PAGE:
Whenever asking "How are you?" 99% of the time the answer is "fine."
When talking about something small, Namibians use "ka..." (kaboy: small/little boy, kathing: something small in size).
Words like "kutja" (pronounced as kusha) or Kama/kamastag are used instead of "apparently".
As Namlish is its own dialect of English, it has its own pronunciation of English words. For instance, the word "clothes" is almost always pronounced with two syllables. Even Hifikepunye Pohamba, Namibia’s present president, has been caught using Namlish this way.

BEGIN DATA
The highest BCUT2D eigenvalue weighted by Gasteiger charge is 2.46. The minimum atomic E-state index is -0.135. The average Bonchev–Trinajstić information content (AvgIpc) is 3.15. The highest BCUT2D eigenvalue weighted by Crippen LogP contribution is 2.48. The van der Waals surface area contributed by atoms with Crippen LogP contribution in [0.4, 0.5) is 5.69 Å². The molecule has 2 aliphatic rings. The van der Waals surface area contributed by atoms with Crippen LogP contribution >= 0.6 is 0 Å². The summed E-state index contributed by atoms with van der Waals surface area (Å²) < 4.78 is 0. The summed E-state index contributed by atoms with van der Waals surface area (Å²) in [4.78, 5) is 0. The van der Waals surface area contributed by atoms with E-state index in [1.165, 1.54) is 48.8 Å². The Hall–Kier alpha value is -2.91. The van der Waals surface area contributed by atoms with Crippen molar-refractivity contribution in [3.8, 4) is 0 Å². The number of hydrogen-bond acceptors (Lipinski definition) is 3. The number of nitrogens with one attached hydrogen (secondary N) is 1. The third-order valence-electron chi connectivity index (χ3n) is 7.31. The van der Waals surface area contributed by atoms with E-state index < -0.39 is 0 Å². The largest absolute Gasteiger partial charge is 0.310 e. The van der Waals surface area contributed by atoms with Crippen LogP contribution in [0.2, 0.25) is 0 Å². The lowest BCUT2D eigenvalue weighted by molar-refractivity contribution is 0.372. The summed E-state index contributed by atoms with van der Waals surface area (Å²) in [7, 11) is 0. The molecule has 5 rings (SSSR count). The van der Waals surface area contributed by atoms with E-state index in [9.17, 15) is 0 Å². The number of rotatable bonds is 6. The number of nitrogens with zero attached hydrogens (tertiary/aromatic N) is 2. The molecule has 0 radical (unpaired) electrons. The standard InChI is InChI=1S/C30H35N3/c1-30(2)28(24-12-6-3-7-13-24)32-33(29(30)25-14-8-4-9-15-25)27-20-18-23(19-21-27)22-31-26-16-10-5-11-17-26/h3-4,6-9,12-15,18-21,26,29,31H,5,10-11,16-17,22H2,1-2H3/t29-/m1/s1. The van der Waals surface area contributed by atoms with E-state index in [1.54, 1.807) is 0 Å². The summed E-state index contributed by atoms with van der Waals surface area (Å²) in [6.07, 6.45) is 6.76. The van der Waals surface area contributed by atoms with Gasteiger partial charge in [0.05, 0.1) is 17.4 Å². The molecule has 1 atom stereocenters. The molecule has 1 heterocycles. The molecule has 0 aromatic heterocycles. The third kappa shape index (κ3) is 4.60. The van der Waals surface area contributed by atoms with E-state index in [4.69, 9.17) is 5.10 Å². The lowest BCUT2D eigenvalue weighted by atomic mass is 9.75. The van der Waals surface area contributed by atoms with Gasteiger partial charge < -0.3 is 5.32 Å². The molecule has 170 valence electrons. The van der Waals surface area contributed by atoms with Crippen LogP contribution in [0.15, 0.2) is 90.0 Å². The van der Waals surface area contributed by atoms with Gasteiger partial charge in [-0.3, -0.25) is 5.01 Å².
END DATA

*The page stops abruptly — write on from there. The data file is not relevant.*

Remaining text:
Countries and territories where English is the national language or the native language of the majority.
Africa AmericasAnguilla · Antigua and Barbuda · The Bahamas · Barbados · Bermuda · British Virgin Islands · Canada · Cayman Islands · Dominica · Falkland Islands · Grenada · Guyana · Jamaica · Montserrat · Saba · Saint Kitts and Nevis · Saint Lucia · Saint Vincent and the Grenadines · Sint Eustatius · Sint Maarten · South Georgia and the South Sandwich Islands · Trinidad and Tobago · Turks and Caicos Islands · United States · United States Virgin Islands Europe Oceania
Countries and territories where English is an official language, but not the majority language.
Africa Americas Asia Europe Oceania